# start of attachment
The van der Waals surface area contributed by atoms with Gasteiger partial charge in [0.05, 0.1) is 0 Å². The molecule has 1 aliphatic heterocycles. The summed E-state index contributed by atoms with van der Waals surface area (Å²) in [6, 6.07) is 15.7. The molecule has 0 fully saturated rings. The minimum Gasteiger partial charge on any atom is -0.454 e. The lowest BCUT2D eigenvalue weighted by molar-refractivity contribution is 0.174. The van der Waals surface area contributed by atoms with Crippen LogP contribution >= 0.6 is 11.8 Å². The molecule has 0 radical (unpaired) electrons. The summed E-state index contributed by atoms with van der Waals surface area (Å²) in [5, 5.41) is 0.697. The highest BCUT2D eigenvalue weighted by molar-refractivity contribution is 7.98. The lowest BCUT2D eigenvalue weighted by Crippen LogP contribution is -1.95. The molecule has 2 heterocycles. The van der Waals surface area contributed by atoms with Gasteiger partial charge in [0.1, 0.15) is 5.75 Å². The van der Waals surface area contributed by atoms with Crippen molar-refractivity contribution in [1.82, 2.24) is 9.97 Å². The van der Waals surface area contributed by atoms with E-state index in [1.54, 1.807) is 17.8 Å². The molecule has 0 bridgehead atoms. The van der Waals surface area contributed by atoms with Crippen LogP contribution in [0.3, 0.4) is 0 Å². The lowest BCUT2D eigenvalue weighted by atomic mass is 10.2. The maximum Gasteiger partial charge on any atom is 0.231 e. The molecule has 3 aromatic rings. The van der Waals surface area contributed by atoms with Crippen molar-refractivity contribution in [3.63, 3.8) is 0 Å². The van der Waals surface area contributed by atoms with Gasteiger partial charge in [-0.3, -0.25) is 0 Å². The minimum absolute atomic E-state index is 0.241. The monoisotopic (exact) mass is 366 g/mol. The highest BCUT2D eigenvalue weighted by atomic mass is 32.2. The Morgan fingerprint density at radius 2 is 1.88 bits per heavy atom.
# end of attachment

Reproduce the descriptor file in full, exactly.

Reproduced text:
The van der Waals surface area contributed by atoms with Gasteiger partial charge in [0.05, 0.1) is 0 Å². The molecule has 1 aliphatic heterocycles. The summed E-state index contributed by atoms with van der Waals surface area (Å²) in [6, 6.07) is 15.7. The molecule has 0 fully saturated rings. The minimum Gasteiger partial charge on any atom is -0.454 e. The lowest BCUT2D eigenvalue weighted by molar-refractivity contribution is 0.174. The van der Waals surface area contributed by atoms with Crippen LogP contribution >= 0.6 is 11.8 Å². The molecule has 0 radical (unpaired) electrons. The summed E-state index contributed by atoms with van der Waals surface area (Å²) in [5, 5.41) is 0.697. The highest BCUT2D eigenvalue weighted by molar-refractivity contribution is 7.98. The lowest BCUT2D eigenvalue weighted by Crippen LogP contribution is -1.95. The molecule has 2 heterocycles. The van der Waals surface area contributed by atoms with Gasteiger partial charge in [0.1, 0.15) is 5.75 Å². The van der Waals surface area contributed by atoms with Crippen molar-refractivity contribution in [1.82, 2.24) is 9.97 Å². The van der Waals surface area contributed by atoms with E-state index in [1.54, 1.807) is 17.8 Å². The molecule has 0 bridgehead atoms. The van der Waals surface area contributed by atoms with Crippen LogP contribution in [0.3, 0.4) is 0 Å². The lowest BCUT2D eigenvalue weighted by atomic mass is 10.2. The maximum Gasteiger partial charge on any atom is 0.231 e. The molecule has 3 aromatic rings. The van der Waals surface area contributed by atoms with Crippen molar-refractivity contribution in [3.63, 3.8) is 0 Å². The van der Waals surface area contributed by atoms with Gasteiger partial charge in [-0.3, -0.25) is 0 Å². The minimum absolute atomic E-state index is 0.241. The monoisotopic (exact) mass is 366 g/mol. The highest BCUT2D eigenvalue weighted by atomic mass is 32.2. The Morgan fingerprint density at radius 2 is 1.88 bits per heavy atom.